Type I interferon (IFN-I) plays a pivotal role during viral infection response in the central nervous system (CNS). The IFN-I can orchestrate and regulate most of the innate immune gene expression and myeloid cell dynamics following a noncytopathic virus infection. However, the role of IFN-I in the CNS against viral encephalitis is not entirely clear. Here we have implemented the combination of global differential gene expression profiling followed by bioinformatics analysis to decipher the CNS immune response in the presence and absence of the IFN-I signaling. We observed that vesicular stomatitis virus (VSV) infection induced 281 gene changes in wild-type (WT) mice primarily associated with IFN-I signaling. This was accompanied by an increase in antiviral response through leukocyte vascular patrolling and leukocyte influx along with the expression of potent antiviral factors. Surprisingly, in the absence of the IFN-I signaling (IFNAR−/−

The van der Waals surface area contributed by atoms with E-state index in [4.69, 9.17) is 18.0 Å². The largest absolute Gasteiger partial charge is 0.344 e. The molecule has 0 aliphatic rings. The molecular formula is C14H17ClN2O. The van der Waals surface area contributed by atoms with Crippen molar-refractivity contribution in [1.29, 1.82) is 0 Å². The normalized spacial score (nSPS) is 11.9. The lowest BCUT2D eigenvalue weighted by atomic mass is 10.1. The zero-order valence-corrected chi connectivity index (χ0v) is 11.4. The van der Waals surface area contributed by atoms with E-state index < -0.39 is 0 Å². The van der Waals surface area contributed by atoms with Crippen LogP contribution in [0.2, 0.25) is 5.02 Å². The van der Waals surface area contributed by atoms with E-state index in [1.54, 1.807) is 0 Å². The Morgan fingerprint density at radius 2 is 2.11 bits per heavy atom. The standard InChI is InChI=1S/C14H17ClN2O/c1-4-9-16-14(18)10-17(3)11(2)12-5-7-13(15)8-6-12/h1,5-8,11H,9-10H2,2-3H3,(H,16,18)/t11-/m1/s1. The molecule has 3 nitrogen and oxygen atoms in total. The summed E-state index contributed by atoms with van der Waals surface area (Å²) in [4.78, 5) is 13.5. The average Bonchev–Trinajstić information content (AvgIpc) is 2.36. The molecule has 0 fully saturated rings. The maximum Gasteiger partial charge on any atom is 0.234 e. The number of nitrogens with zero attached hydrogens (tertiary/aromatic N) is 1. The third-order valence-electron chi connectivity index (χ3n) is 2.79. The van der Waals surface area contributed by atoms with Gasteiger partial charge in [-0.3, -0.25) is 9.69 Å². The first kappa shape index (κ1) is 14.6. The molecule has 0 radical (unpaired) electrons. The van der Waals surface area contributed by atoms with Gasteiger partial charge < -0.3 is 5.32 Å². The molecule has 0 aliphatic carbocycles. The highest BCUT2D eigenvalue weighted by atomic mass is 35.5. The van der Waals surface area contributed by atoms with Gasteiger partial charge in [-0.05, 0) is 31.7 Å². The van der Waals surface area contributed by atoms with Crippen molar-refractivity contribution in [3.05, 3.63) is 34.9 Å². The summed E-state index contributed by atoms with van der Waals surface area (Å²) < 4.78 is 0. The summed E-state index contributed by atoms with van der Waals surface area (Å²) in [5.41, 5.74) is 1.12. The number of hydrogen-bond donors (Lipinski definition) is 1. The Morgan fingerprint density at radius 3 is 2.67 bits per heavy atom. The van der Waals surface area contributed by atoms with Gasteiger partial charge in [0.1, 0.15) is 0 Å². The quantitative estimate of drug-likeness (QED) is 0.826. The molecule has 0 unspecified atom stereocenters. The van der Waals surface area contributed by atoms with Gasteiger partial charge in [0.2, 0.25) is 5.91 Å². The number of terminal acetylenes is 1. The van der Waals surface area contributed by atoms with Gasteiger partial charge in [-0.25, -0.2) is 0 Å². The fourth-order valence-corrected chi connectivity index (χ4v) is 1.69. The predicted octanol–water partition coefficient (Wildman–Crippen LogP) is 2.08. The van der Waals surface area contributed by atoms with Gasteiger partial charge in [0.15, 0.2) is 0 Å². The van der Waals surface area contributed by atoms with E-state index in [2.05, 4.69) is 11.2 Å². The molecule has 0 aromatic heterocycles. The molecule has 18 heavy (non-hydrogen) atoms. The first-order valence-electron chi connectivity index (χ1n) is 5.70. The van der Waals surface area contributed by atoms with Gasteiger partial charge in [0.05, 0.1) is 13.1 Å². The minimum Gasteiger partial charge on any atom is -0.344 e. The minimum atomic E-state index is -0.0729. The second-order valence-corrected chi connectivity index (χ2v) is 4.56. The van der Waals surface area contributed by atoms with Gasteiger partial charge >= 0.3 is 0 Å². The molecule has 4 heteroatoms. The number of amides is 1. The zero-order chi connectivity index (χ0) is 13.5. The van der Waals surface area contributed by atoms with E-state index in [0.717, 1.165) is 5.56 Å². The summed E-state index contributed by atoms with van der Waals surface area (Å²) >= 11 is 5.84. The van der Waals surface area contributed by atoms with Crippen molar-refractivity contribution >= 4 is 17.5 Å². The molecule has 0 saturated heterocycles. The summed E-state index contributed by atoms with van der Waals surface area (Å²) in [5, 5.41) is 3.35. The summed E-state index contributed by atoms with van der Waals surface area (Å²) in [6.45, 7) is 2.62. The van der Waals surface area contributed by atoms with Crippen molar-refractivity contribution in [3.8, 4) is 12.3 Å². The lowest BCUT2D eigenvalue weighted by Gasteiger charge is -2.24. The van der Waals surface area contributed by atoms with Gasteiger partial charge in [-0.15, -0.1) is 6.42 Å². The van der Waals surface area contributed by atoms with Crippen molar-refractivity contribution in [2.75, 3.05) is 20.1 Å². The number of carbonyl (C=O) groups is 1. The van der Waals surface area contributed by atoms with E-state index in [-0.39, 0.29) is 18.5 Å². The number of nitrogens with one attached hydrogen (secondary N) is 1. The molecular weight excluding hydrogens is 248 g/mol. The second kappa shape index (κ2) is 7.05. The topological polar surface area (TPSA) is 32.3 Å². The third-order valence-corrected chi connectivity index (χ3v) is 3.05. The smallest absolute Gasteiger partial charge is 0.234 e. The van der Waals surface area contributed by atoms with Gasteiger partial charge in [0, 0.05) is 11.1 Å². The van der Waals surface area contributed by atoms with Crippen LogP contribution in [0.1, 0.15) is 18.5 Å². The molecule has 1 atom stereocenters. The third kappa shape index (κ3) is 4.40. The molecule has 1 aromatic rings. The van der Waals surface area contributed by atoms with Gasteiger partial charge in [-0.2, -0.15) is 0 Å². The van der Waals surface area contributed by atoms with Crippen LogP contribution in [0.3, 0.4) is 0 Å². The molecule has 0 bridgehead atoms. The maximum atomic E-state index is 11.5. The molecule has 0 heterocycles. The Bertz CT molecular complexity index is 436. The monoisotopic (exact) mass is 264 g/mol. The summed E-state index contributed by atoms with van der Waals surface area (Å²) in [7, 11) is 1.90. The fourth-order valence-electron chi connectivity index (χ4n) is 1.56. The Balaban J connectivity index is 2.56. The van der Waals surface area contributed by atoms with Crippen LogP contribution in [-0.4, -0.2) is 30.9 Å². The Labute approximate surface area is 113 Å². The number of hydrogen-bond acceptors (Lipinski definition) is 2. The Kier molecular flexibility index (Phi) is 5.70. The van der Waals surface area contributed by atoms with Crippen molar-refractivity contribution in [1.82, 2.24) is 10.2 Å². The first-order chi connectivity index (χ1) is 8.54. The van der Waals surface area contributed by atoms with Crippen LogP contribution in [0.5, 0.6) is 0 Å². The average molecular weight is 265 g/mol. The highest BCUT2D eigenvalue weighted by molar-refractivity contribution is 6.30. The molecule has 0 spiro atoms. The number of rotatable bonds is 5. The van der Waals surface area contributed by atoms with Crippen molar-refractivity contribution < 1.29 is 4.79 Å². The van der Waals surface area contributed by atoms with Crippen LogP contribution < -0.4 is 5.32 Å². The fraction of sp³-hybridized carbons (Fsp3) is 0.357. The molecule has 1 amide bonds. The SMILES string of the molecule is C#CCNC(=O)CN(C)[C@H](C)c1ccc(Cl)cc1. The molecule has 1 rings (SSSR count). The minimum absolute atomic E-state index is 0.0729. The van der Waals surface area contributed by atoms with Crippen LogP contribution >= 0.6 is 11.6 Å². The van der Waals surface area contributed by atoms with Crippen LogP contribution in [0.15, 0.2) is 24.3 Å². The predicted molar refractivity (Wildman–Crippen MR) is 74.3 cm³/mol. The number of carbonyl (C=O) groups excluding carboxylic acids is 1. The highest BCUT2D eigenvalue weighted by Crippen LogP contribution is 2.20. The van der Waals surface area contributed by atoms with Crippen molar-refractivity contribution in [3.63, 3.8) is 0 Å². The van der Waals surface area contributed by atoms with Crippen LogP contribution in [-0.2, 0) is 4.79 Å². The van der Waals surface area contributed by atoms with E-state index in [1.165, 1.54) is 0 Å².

mice), a significantly higher (1357) number of genes showed differential expression compared to the WT mice. Critical candidates such as IFN-γ, CCL5, CXCL10, and IRF1, which are responsible for the recruitment of the patrolling leukocytes, are also upregulated in the absence of IFN-I signaling. The computational network analysis suggests the presence of the IFN-I independent pathway that compensates for the lack of IFN-I signaling in the brain. The analysis shows that TNF-α is connected maximally to the networked candidates, thus emerging as a key regulator of gene expression and recruitment of myeloid cells to mount antiviral action. This pathway could potentiate IFN-γ release; thereby, synergistically activating IRF1-dependent ISG expression and antiviral response.
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